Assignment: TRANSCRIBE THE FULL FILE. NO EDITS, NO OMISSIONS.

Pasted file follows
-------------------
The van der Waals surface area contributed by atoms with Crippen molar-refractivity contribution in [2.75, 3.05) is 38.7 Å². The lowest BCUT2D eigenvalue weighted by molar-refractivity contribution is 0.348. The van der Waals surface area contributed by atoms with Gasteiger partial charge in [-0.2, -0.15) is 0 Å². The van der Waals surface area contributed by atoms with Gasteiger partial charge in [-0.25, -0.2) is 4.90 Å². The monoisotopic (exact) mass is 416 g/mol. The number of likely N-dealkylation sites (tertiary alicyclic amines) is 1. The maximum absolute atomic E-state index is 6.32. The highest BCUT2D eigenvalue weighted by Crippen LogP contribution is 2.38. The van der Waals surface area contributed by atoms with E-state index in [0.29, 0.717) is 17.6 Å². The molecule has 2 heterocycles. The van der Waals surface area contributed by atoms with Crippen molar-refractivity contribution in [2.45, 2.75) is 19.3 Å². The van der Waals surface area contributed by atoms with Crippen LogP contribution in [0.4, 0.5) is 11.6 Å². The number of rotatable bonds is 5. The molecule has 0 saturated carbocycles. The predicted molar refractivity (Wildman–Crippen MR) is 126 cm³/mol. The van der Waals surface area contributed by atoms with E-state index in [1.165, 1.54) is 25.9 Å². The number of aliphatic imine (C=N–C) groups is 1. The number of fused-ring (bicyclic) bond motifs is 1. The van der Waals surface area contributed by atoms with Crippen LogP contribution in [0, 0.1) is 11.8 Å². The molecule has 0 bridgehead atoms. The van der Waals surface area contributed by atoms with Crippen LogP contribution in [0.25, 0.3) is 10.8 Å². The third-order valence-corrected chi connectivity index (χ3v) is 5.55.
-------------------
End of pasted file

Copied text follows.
The van der Waals surface area contributed by atoms with Crippen molar-refractivity contribution in [2.75, 3.05) is 38.7 Å². The lowest BCUT2D eigenvalue weighted by molar-refractivity contribution is 0.348. The van der Waals surface area contributed by atoms with Gasteiger partial charge in [-0.2, -0.15) is 0 Å². The van der Waals surface area contributed by atoms with Gasteiger partial charge in [-0.25, -0.2) is 4.90 Å². The monoisotopic (exact) mass is 416 g/mol. The number of likely N-dealkylation sites (tertiary alicyclic amines) is 1. The maximum absolute atomic E-state index is 6.32. The highest BCUT2D eigenvalue weighted by Crippen LogP contribution is 2.38. The van der Waals surface area contributed by atoms with E-state index in [0.29, 0.717) is 17.6 Å². The molecule has 2 heterocycles. The van der Waals surface area contributed by atoms with Crippen molar-refractivity contribution in [2.45, 2.75) is 19.3 Å². The van der Waals surface area contributed by atoms with Crippen LogP contribution in [0.4, 0.5) is 11.6 Å². The number of rotatable bonds is 5. The molecule has 0 saturated carbocycles. The predicted molar refractivity (Wildman–Crippen MR) is 126 cm³/mol. The van der Waals surface area contributed by atoms with E-state index in [1.165, 1.54) is 25.9 Å². The number of aliphatic imine (C=N–C) groups is 1. The number of fused-ring (bicyclic) bond motifs is 1. The van der Waals surface area contributed by atoms with Crippen LogP contribution in [0, 0.1) is 11.8 Å². The molecule has 0 bridgehead atoms. The van der Waals surface area contributed by atoms with Crippen LogP contribution in [0.25, 0.3) is 10.8 Å². The third-order valence-corrected chi connectivity index (χ3v) is 5.55.